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Effingham lauded for workforce development effort

POSTED: February 17, 2014 5:39 p.m.

The Effingham County School System was one of six school districts in the state recognized by Gov. Nathan Deal and the Governor’s Office of Workforce Development for having 100 percent of the system’s high schools organized with a Go Build Georgia high school team.

Also recognized were the Columbia, Glynn, Jackson, Meriwether and Murray county school systems.

“Go Build Georgia high school teams serve as a great resource for our state, educating young people on the opportunities in the skilled trades and building a strong workforce,” said Deal. “Special thanks to these educators for their commitment to Georgia’s youth and the economic future of our state.”

The Go Build Georgia high school teams program launched in October 2012 to provide the next workforce generation with the necessary resources to make informed career decisions after graduation. The teams, made up of teachers, counselors, and local business leaders, promote the values and opportunities available in the skilled trade industry. 

“We are excited to take yet another step in our journey for education excellence,” said Randy Shearouse, superintendent of Effingham County Schools. “Working together as a community, we are building on the success of our school system’s Career, Technical and Agricultural Education program by participating in the Go Build Georgia initiative. Both of our high schools work to incorporate the importance of learning a skilled trade and good work habits.”

“I applaud the efforts of these schools for gaining 100 percent Go Build Georgia high school team participation,” said Ben Hames, executive director for GOWD. “With more than 220 teams across the state working to close the skilled labor gap, we are proud of these educators and look forward to experiencing the far reaching benefits of a skilled, available workforce in Georgia.”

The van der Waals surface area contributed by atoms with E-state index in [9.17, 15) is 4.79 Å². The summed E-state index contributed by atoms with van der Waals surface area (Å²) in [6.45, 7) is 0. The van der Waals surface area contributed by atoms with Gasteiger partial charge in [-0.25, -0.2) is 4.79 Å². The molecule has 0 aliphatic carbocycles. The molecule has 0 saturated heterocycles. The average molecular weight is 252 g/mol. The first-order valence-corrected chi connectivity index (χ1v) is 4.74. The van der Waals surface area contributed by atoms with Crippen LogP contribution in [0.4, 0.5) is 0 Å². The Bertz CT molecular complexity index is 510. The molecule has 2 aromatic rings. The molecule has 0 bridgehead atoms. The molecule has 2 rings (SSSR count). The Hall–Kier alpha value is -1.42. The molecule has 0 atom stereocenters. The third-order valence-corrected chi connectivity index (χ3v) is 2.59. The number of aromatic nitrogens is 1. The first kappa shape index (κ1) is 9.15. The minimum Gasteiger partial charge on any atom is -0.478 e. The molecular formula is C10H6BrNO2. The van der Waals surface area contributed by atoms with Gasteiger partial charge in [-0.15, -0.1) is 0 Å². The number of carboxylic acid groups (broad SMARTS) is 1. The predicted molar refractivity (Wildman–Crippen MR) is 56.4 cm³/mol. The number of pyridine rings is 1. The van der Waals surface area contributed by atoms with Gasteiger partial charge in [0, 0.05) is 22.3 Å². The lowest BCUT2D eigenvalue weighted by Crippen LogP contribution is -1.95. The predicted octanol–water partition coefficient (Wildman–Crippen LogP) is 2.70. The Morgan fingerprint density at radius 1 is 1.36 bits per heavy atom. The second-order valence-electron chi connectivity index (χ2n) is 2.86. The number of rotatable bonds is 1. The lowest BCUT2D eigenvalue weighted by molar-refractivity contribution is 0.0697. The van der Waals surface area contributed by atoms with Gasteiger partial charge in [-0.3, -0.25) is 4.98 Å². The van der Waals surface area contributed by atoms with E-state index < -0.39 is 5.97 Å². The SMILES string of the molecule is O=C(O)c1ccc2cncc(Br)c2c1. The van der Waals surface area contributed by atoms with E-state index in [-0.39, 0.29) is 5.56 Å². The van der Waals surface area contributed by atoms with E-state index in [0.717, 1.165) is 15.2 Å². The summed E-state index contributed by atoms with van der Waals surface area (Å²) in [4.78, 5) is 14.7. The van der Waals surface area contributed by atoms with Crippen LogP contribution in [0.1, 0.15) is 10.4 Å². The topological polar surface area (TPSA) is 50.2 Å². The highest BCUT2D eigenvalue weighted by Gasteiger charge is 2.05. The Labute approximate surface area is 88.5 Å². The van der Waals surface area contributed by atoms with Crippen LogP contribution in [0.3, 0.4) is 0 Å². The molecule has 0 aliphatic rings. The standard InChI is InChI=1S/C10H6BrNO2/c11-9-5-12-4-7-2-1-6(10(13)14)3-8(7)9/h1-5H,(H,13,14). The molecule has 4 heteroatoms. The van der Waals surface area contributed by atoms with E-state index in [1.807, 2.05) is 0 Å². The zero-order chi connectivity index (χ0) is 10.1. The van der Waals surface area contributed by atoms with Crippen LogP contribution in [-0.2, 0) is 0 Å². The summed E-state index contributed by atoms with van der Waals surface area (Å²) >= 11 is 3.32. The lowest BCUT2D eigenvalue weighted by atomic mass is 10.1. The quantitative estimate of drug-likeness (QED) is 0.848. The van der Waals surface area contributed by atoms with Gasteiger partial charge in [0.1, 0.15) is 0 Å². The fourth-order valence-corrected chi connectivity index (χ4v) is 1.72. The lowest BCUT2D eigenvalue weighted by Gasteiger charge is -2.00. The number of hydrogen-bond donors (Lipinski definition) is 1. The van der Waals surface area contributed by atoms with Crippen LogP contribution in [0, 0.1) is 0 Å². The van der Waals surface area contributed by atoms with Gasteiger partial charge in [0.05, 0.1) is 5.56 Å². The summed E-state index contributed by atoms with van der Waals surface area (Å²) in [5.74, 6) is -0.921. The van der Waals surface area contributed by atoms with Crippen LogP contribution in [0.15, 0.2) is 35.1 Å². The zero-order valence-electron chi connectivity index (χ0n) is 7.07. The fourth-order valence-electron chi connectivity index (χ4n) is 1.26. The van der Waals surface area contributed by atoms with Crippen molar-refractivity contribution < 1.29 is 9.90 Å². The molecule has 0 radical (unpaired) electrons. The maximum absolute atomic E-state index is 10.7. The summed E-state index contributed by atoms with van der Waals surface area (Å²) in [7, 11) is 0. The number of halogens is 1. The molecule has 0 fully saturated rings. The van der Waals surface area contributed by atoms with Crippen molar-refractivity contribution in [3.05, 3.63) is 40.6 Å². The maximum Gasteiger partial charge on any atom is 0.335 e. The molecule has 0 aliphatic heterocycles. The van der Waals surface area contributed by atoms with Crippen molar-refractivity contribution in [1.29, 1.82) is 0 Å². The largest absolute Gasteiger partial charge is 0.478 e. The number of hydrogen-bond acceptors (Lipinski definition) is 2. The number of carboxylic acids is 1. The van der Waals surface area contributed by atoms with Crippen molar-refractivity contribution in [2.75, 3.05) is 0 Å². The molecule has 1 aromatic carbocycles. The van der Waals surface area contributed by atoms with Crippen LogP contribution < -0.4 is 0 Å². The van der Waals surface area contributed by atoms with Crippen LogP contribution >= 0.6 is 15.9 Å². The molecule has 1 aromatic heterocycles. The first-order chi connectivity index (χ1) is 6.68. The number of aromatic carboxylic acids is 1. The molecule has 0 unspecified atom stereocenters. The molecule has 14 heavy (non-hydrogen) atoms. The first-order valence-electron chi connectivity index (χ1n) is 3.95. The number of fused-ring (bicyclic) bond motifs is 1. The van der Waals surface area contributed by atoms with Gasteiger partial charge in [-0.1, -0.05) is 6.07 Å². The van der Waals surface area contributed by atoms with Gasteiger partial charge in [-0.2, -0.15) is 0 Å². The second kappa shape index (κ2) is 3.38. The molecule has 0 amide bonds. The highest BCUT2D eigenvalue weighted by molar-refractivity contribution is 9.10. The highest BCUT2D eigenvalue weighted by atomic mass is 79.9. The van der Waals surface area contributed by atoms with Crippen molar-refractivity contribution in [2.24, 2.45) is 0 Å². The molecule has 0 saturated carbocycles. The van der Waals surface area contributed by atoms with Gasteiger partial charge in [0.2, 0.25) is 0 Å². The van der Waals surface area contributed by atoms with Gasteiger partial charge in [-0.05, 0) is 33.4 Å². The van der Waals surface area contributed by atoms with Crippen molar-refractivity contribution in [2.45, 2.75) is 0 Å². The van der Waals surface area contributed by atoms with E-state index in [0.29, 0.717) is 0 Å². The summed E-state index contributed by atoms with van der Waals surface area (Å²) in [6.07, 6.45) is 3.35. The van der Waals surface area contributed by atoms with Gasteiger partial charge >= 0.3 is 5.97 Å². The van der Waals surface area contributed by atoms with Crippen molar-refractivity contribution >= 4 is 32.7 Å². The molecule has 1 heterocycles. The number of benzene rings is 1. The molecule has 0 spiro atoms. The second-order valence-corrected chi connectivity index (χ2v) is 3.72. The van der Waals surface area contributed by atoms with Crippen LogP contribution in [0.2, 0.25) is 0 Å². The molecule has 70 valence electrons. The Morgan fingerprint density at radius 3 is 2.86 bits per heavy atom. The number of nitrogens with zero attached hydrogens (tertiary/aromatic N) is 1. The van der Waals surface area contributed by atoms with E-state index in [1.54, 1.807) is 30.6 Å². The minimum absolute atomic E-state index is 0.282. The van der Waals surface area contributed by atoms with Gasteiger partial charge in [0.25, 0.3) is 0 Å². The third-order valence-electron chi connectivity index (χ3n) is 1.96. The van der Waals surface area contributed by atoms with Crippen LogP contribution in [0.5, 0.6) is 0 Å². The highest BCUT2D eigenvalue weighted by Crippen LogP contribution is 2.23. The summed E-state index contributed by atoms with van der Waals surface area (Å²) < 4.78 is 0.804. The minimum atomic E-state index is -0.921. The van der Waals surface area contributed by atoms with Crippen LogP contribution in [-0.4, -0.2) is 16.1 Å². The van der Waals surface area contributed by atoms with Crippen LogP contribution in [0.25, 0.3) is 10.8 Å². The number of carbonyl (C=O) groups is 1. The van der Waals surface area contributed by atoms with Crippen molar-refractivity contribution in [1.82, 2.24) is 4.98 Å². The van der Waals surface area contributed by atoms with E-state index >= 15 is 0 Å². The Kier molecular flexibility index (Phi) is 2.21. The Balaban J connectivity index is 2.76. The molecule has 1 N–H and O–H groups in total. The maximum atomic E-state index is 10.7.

The Go Build Georgia program seeks to close the state’s skilled labor gap by dispelling misconceptions about the industry and building a pipeline of workers. The Web site, www.gobuildgeorgia.com, provides data, information and guidance to students and parents about careers in the industry and help on how to get started. Featured skilled trade occupations highlighted on the Web site include welders, pipefitters, truck drivers, electricians, plumbers, industrial maintenance, civil engineers and in-ground utility contractors.

“Through the Golden Isles Career Academy, Glynn County has been involved in Go Build Georgia since its launch in 2012. It is important that we close the skills gap so that upon graduation, students have the opportunity to move right into the workforce if that is their chosen career path,” said Howard Mann, superintendent of Glynn County Schools. “Our CTAE instructors use resources like the Go Build Georgia Web site as a career exploratory tool for students to learn more about the opportunities and to get them excited about the potential for success after high school.”

“The Murray County School System recognizes the value of preparing students for careers in the skilled trades and we believe the GBG high school teams are an important step in making information available,” said Vickie Reed, superintendent of Murray County Schools. “We appreciate the support we are receiving from the Go Build Georgia program as we strive to make our mission, “Committed to student success, no exceptions, no excuses” a reality for all students.”

“The Go Build Georgia high school teams program helps our teachers better promote careers in fields experiencing a shortage of high-skilled workers,” said Sandra Carraway, superintendent of Columbia County Schools.  “Through the program our students are exposed to the value of learning a trade, as we seek to dispel their misconceptions about the industry and inspire them to consider building a career as a skilled tradesman.”

“Jackson County is very proud to have achieved 100 percent participation in the Go Build Georgia initiative.” said April Howard, superintendent of Jackson County Schools. “Not only does the experience equip our students for success, ultimately the program empowers our communities by providing a more skilled work force which promotes our economic development.”

“This is another exciting step in preparing our graduates for the world of work,” said Carol L. Lane, superintendent of Meriwether County Schools. “We are seeing more and more jobs come to Meriwether County, and program such as Go Build help us show that we are able to produce top notch employees.”

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